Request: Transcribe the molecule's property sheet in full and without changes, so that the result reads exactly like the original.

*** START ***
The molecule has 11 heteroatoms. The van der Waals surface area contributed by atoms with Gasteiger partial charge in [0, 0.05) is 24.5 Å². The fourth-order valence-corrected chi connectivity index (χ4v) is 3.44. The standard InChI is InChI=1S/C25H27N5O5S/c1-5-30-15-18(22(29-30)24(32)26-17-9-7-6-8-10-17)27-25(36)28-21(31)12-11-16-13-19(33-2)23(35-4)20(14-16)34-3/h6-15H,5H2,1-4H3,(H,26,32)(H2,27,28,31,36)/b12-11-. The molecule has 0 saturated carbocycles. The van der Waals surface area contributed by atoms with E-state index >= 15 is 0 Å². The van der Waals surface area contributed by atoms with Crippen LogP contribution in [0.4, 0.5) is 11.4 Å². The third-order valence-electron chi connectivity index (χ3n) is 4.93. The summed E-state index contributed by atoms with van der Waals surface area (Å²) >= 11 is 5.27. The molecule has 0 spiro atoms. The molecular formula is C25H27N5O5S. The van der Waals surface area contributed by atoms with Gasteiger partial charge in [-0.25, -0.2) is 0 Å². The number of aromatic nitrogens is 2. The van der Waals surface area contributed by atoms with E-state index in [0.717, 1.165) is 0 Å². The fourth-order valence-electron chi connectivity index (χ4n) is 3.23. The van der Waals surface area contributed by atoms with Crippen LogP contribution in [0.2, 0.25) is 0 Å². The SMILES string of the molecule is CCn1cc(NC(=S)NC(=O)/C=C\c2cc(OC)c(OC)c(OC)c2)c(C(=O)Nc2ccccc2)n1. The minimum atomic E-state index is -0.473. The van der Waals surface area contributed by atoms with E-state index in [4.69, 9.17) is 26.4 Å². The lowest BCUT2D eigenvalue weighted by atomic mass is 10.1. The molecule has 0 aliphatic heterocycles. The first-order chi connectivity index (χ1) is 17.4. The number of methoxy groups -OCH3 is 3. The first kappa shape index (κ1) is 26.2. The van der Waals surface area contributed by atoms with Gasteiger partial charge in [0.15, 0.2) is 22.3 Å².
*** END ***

The molecule has 11 heteroatoms. The van der Waals surface area contributed by atoms with Gasteiger partial charge in [0, 0.05) is 24.5 Å². The fourth-order valence-corrected chi connectivity index (χ4v) is 3.44. The standard InChI is InChI=1S/C25H27N5O5S/c1-5-30-15-18(22(29-30)24(32)26-17-9-7-6-8-10-17)27-25(36)28-21(31)12-11-16-13-19(33-2)23(35-4)20(14-16)34-3/h6-15H,5H2,1-4H3,(H,26,32)(H2,27,28,31,36)/b12-11-. The molecule has 0 saturated carbocycles. The van der Waals surface area contributed by atoms with E-state index >= 15 is 0 Å². The van der Waals surface area contributed by atoms with Crippen LogP contribution in [0.4, 0.5) is 11.4 Å². The third-order valence-electron chi connectivity index (χ3n) is 4.93. The summed E-state index contributed by atoms with van der Waals surface area (Å²) >= 11 is 5.27. The molecule has 0 spiro atoms. The molecular formula is C25H27N5O5S. The van der Waals surface area contributed by atoms with Gasteiger partial charge in [-0.25, -0.2) is 0 Å². The number of aromatic nitrogens is 2. The van der Waals surface area contributed by atoms with E-state index in [0.717, 1.165) is 0 Å². The fourth-order valence-electron chi connectivity index (χ4n) is 3.23. The van der Waals surface area contributed by atoms with Crippen LogP contribution in [0.2, 0.25) is 0 Å². The SMILES string of the molecule is CCn1cc(NC(=S)NC(=O)/C=C\c2cc(OC)c(OC)c(OC)c2)c(C(=O)Nc2ccccc2)n1. The minimum atomic E-state index is -0.473. The van der Waals surface area contributed by atoms with E-state index in [4.69, 9.17) is 26.4 Å². The lowest BCUT2D eigenvalue weighted by atomic mass is 10.1. The molecule has 0 aliphatic heterocycles. The first-order chi connectivity index (χ1) is 17.4. The number of methoxy groups -OCH3 is 3. The first kappa shape index (κ1) is 26.2. The van der Waals surface area contributed by atoms with Gasteiger partial charge in [0.15, 0.2) is 22.3 Å².